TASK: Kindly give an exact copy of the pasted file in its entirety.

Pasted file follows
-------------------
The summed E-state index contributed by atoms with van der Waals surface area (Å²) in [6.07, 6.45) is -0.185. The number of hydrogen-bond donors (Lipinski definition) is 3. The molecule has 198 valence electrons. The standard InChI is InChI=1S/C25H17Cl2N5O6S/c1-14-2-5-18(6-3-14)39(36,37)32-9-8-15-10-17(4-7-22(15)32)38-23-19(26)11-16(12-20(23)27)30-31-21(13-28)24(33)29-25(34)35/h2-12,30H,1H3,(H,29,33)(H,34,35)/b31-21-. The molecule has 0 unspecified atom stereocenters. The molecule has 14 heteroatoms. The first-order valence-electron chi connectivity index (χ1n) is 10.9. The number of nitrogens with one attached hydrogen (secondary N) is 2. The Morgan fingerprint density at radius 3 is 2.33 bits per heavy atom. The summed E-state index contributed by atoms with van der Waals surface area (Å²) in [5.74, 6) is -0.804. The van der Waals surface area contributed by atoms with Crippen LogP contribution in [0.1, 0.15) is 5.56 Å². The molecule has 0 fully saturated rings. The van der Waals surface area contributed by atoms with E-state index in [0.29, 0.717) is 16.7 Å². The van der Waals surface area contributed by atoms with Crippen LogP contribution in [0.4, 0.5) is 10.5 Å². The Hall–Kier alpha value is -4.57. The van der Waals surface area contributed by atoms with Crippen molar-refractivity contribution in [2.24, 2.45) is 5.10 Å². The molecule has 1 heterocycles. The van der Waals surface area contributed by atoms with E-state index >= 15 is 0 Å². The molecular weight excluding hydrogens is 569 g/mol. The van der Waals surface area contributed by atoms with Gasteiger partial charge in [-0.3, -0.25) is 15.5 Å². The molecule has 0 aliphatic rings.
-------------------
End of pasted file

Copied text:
The summed E-state index contributed by atoms with van der Waals surface area (Å²) in [6.07, 6.45) is -0.185. The number of hydrogen-bond donors (Lipinski definition) is 3. The molecule has 198 valence electrons. The standard InChI is InChI=1S/C25H17Cl2N5O6S/c1-14-2-5-18(6-3-14)39(36,37)32-9-8-15-10-17(4-7-22(15)32)38-23-19(26)11-16(12-20(23)27)30-31-21(13-28)24(33)29-25(34)35/h2-12,30H,1H3,(H,29,33)(H,34,35)/b31-21-. The molecule has 0 unspecified atom stereocenters. The molecule has 14 heteroatoms. The first-order valence-electron chi connectivity index (χ1n) is 10.9. The number of nitrogens with one attached hydrogen (secondary N) is 2. The Morgan fingerprint density at radius 3 is 2.33 bits per heavy atom. The summed E-state index contributed by atoms with van der Waals surface area (Å²) in [5.74, 6) is -0.804. The van der Waals surface area contributed by atoms with Crippen LogP contribution in [0.1, 0.15) is 5.56 Å². The molecule has 0 fully saturated rings. The van der Waals surface area contributed by atoms with E-state index in [0.29, 0.717) is 16.7 Å². The van der Waals surface area contributed by atoms with Crippen LogP contribution in [0.4, 0.5) is 10.5 Å². The Hall–Kier alpha value is -4.57. The van der Waals surface area contributed by atoms with Crippen molar-refractivity contribution in [2.24, 2.45) is 5.10 Å². The molecule has 1 heterocycles. The van der Waals surface area contributed by atoms with E-state index >= 15 is 0 Å². The molecular weight excluding hydrogens is 569 g/mol. The van der Waals surface area contributed by atoms with Gasteiger partial charge in [-0.3, -0.25) is 15.5 Å². The molecule has 0 aliphatic rings.